Recently, parallel and distributed systems are emerging as a highly promising candidate for implementing the next generation of high-performance embedded real-time systems which are adaptive to the rapidly changing environment. However, "fast" does not necessarily mean "real-time". Therefore, parallel and distributed systems must be fine-tuned before they can be trusted to monitor and control critical real.-time processes. These real-time monitoring and control systems must be able to compute correct results on time. Examples of these embedded system include the new generation of airplane avionics, the planned Space Station control software, high-performance network and telephone switching systems, medical monitoring instruments, multimedia tools, virtual reality systems, and robotic controllers.
More precisely, these real-time systems must respond to events in the rapidly changing external environment so that the results of the system's computation in each monitor-respond cycle are valid in safely operating the real-time system. In addition to functional correctness requirements, these systems must satisfy stringent performance requirements. Based on input sensor values, the real-time system must make decisions within bounded time to respond to the changing external environment, the results of missing a deadline may inflict serious damage to the real-time system, and may be harmful to human operators and users. The formal verification of real-time systems to ensure that they satisfy the specified integrity and timing requirements is thus essential if such systems are to be sued in safety-critical environments.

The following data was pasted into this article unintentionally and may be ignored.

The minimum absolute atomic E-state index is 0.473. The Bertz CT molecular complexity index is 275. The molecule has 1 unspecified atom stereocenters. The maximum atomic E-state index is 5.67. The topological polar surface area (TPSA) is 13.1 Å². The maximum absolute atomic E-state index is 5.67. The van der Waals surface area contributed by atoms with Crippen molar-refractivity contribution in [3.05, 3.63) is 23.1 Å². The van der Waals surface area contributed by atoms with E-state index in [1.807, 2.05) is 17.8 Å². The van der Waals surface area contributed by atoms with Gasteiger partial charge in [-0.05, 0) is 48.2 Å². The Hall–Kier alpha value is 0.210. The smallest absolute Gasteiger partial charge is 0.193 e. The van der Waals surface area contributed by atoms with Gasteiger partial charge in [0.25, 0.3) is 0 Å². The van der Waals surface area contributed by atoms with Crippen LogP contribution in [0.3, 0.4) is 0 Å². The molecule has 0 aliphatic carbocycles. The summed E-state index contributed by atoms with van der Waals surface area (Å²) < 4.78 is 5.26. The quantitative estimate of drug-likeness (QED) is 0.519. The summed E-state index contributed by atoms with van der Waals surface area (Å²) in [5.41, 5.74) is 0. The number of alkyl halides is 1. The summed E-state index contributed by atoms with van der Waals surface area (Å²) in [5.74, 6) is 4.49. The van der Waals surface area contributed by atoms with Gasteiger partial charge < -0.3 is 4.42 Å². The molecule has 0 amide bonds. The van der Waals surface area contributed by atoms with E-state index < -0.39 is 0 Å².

This tutorial introduces a formal framework and powerful techniques for the design and development of this class of systems, including the aspects of specification, design, analysis, implementation, verification, and validation. Programming in real-time/rule-based languages such as Ada, EQL, MRL, and OPS5 is described. Specification and verification tools such as Statechart, Modechart, and Estella are used to help design experimental parallel and distributed real-time systems.